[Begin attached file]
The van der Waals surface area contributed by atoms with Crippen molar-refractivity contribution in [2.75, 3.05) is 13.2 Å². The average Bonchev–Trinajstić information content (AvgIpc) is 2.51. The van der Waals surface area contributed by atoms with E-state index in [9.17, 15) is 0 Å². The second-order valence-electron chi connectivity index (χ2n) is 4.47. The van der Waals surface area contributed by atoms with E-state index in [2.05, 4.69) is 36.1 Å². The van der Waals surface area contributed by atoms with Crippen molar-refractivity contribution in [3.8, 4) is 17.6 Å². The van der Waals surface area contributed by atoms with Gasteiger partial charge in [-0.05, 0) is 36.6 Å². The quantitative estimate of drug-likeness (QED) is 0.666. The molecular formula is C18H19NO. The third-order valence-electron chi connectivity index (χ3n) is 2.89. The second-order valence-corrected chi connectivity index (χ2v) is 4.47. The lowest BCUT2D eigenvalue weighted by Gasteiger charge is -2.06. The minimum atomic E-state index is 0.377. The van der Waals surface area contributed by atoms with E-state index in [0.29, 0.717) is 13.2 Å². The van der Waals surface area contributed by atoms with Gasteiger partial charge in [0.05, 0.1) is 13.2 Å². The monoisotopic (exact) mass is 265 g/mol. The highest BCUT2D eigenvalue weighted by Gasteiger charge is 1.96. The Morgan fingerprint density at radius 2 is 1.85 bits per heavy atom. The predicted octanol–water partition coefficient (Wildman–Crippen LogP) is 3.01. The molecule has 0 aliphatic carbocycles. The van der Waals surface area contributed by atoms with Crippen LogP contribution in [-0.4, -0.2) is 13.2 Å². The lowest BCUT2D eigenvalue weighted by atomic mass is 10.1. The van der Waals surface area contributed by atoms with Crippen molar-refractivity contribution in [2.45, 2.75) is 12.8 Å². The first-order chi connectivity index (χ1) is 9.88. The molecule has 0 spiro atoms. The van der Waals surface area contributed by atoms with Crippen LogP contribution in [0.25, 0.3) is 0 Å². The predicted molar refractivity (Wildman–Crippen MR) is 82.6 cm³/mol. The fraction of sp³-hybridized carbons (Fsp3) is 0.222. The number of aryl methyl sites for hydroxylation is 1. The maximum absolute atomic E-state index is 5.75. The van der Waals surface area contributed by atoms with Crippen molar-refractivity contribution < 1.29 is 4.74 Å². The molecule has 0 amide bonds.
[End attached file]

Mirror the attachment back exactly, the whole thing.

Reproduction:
The van der Waals surface area contributed by atoms with Crippen molar-refractivity contribution in [2.75, 3.05) is 13.2 Å². The average Bonchev–Trinajstić information content (AvgIpc) is 2.51. The van der Waals surface area contributed by atoms with E-state index in [9.17, 15) is 0 Å². The second-order valence-electron chi connectivity index (χ2n) is 4.47. The van der Waals surface area contributed by atoms with E-state index in [2.05, 4.69) is 36.1 Å². The van der Waals surface area contributed by atoms with Crippen molar-refractivity contribution in [3.8, 4) is 17.6 Å². The van der Waals surface area contributed by atoms with Gasteiger partial charge in [-0.05, 0) is 36.6 Å². The quantitative estimate of drug-likeness (QED) is 0.666. The molecular formula is C18H19NO. The third-order valence-electron chi connectivity index (χ3n) is 2.89. The second-order valence-corrected chi connectivity index (χ2v) is 4.47. The lowest BCUT2D eigenvalue weighted by Gasteiger charge is -2.06. The minimum atomic E-state index is 0.377. The van der Waals surface area contributed by atoms with E-state index in [0.29, 0.717) is 13.2 Å². The van der Waals surface area contributed by atoms with Gasteiger partial charge in [0.05, 0.1) is 13.2 Å². The monoisotopic (exact) mass is 265 g/mol. The highest BCUT2D eigenvalue weighted by Gasteiger charge is 1.96. The Morgan fingerprint density at radius 2 is 1.85 bits per heavy atom. The predicted octanol–water partition coefficient (Wildman–Crippen LogP) is 3.01. The molecule has 0 aliphatic carbocycles. The van der Waals surface area contributed by atoms with Crippen LogP contribution in [-0.4, -0.2) is 13.2 Å². The lowest BCUT2D eigenvalue weighted by atomic mass is 10.1. The van der Waals surface area contributed by atoms with Crippen molar-refractivity contribution in [2.45, 2.75) is 12.8 Å². The first-order chi connectivity index (χ1) is 9.88. The molecule has 0 spiro atoms. The van der Waals surface area contributed by atoms with Crippen LogP contribution in [0.25, 0.3) is 0 Å². The predicted molar refractivity (Wildman–Crippen MR) is 82.6 cm³/mol. The fraction of sp³-hybridized carbons (Fsp3) is 0.222. The number of aryl methyl sites for hydroxylation is 1. The maximum absolute atomic E-state index is 5.75. The van der Waals surface area contributed by atoms with Crippen molar-refractivity contribution < 1.29 is 4.74 Å². The molecule has 0 amide bonds.